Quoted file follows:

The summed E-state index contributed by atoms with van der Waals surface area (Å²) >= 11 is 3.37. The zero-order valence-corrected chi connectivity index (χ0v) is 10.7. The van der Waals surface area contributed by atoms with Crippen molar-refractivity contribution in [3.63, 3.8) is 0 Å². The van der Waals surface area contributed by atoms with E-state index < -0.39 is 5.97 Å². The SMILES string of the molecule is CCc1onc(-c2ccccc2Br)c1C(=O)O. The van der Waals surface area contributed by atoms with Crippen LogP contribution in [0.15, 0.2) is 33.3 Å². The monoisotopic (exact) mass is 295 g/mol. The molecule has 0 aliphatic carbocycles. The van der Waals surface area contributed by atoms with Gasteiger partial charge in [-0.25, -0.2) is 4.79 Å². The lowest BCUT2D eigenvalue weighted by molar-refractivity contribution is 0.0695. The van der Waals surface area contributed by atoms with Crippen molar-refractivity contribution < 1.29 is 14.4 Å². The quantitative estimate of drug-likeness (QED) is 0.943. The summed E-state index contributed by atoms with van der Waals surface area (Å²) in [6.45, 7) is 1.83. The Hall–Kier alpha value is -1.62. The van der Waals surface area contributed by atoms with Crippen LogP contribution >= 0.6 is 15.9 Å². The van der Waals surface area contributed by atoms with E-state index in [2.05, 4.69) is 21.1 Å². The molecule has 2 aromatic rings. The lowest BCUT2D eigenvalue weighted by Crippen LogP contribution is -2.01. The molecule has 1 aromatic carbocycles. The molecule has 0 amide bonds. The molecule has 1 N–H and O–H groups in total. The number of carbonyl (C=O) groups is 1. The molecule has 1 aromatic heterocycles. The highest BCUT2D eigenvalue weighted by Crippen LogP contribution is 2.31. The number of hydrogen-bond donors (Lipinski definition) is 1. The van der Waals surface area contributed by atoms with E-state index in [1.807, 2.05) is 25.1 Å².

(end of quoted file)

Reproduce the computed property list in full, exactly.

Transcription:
The summed E-state index contributed by atoms with van der Waals surface area (Å²) >= 11 is 3.37. The zero-order valence-corrected chi connectivity index (χ0v) is 10.7. The van der Waals surface area contributed by atoms with Crippen molar-refractivity contribution in [3.63, 3.8) is 0 Å². The van der Waals surface area contributed by atoms with E-state index < -0.39 is 5.97 Å². The SMILES string of the molecule is CCc1onc(-c2ccccc2Br)c1C(=O)O. The van der Waals surface area contributed by atoms with Crippen LogP contribution in [0.15, 0.2) is 33.3 Å². The monoisotopic (exact) mass is 295 g/mol. The molecule has 0 aliphatic carbocycles. The van der Waals surface area contributed by atoms with Gasteiger partial charge in [-0.25, -0.2) is 4.79 Å². The lowest BCUT2D eigenvalue weighted by molar-refractivity contribution is 0.0695. The van der Waals surface area contributed by atoms with Crippen molar-refractivity contribution < 1.29 is 14.4 Å². The quantitative estimate of drug-likeness (QED) is 0.943. The summed E-state index contributed by atoms with van der Waals surface area (Å²) in [6.45, 7) is 1.83. The Hall–Kier alpha value is -1.62. The van der Waals surface area contributed by atoms with Crippen LogP contribution >= 0.6 is 15.9 Å². The van der Waals surface area contributed by atoms with E-state index in [2.05, 4.69) is 21.1 Å². The molecule has 2 aromatic rings. The lowest BCUT2D eigenvalue weighted by Crippen LogP contribution is -2.01. The molecule has 1 aromatic carbocycles. The molecule has 0 amide bonds. The molecule has 1 N–H and O–H groups in total. The number of carbonyl (C=O) groups is 1. The molecule has 1 aromatic heterocycles. The highest BCUT2D eigenvalue weighted by Crippen LogP contribution is 2.31. The number of hydrogen-bond donors (Lipinski definition) is 1. The van der Waals surface area contributed by atoms with E-state index in [1.807, 2.05) is 25.1 Å².